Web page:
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Causes of Dirty Data and How to Combat Them

  • By Jonathan Buckley
  • August 27, 2015
 

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By now, most businesses understand the appeal of using big data analytics. With big data, companies can improve their efficiency, increase productivity, and gain valuable insights that drive their work forward. Few will deny the important role big data now plays in organizations all over the world, but gaining those unique benefits requires having high quality data, something that has become increasingly difficult to do. All too often, the data collected by businesses is filled with mistakes, errors, and incomplete values. This is referred to as dirty data, and it can represent a formidable obstacle to companies hoping to use that data to improve. Dirty data isn’t just a minor issue in the grand scheme of things, either. According to The Data Warehouse Institute (TDWI), dirty data ends up costing U.S. companies around $600 billion every year. To fully address this problem, businesses need to understand what causes dirty data and how best to fix it.

User Errors

Part of the key to using big data analytics most effectively is to have data that is accurate and complete. Unreliable data more often than not leads to businesses coming to the wrong conclusions. The problem is when user error creeps into data sets. One way organizations collect data on their customers is by having them fill out online forms. When filled out fully and correctly, this gives companies lots of information to parse and analyze. When customers leave holes in that data, however, or when they fill it out inaccurately by mistake or on purpose, businesses will find themselves at a severe disadvantage. This is of particular concern with sales and marketing teams who depend on accurate customer information to drive sales. In fact, a recent survey of marketers shows that more than half (60 percent) say the health of their data is unreliable.

Data Linking/Condensing

Other problems with dirty data arise when organizations attempt to link data across different sets. When the sets of data don’t have a unique identifier, linking them can create problems, often popping up in the form of repeated entries that weren’t combined due to minor errors. Or sometimes, data is combined when it shouldn’t be (like when customers with the same name have their information mixed together). These types of dirty data problems most often crop up when businesses employ multiple databases at the same time and try to combine them, or when they are using older technology that can’t keep up with current data demands. The same issues can appear when trying to condense more complex data sets into a more manageable form.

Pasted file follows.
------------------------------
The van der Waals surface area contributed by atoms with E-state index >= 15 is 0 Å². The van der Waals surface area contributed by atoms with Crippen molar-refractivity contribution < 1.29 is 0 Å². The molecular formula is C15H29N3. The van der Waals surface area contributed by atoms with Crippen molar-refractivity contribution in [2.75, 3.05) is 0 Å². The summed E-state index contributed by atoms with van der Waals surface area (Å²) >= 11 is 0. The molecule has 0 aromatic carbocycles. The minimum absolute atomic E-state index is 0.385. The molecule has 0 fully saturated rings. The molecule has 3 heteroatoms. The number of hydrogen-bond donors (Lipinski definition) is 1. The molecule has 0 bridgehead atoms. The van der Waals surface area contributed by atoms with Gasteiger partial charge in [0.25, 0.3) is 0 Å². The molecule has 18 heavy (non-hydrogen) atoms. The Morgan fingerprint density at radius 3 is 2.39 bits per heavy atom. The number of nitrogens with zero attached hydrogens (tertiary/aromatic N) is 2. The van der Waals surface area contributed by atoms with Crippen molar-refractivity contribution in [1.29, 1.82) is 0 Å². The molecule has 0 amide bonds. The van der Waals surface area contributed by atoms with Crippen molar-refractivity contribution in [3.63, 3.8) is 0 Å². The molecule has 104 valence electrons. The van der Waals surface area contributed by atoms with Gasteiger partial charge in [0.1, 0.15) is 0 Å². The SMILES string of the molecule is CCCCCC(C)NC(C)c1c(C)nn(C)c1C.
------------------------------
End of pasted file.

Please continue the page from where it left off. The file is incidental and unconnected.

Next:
How to Clean Dirty Data

Once a company has identified what causes dirty data, they can go about trying to clean that data up. Such a task isn’t always easy, but once completed, it can be well worth the business’s time, resources, and effort. Data cleaning requires going through the data meticulously, noting where incorrect or absent values could be hurting data accuracy. Obviously, if the data sets are enormous, doing this manually becomes nearly impossible, but luckily, big data algorithms can actually help in cleaning up dirty data. These algorithms have been designed specifically to fix the most common cases of user and collection error. While they may not fix every single mistake or inaccuracy, they do greatly limit the number of errors, making dirty data much cleaner than before.

Preventing Dirty Data

Organizations can also take the proper preparations to prevent dirty data from ever becoming a big problem in the first place. By establishing a trusting relationship with customers (like not filling their emails with spam), people will be less willing to provide inaccurate or false information on any forms they fill out. Companies can also clean up data by updating their systems to ensure they can handle large amounts of data collection and analysis. Businesses with the right technology may even get into data scrubbing, which is like data cleaning but more thorough, involving processes like filtering, decoding, and translating.

Dirty data can pose significant problems to businesses trying to use big data. Much of the time, companies don’t realize they even have a problem until dirty data has become rampant. Taking the steps now to clean data and prevent the issue will go a long way toward helping organizations make the most of the data they collect. Only then will they see the true benefits that big data analytics has to offer.


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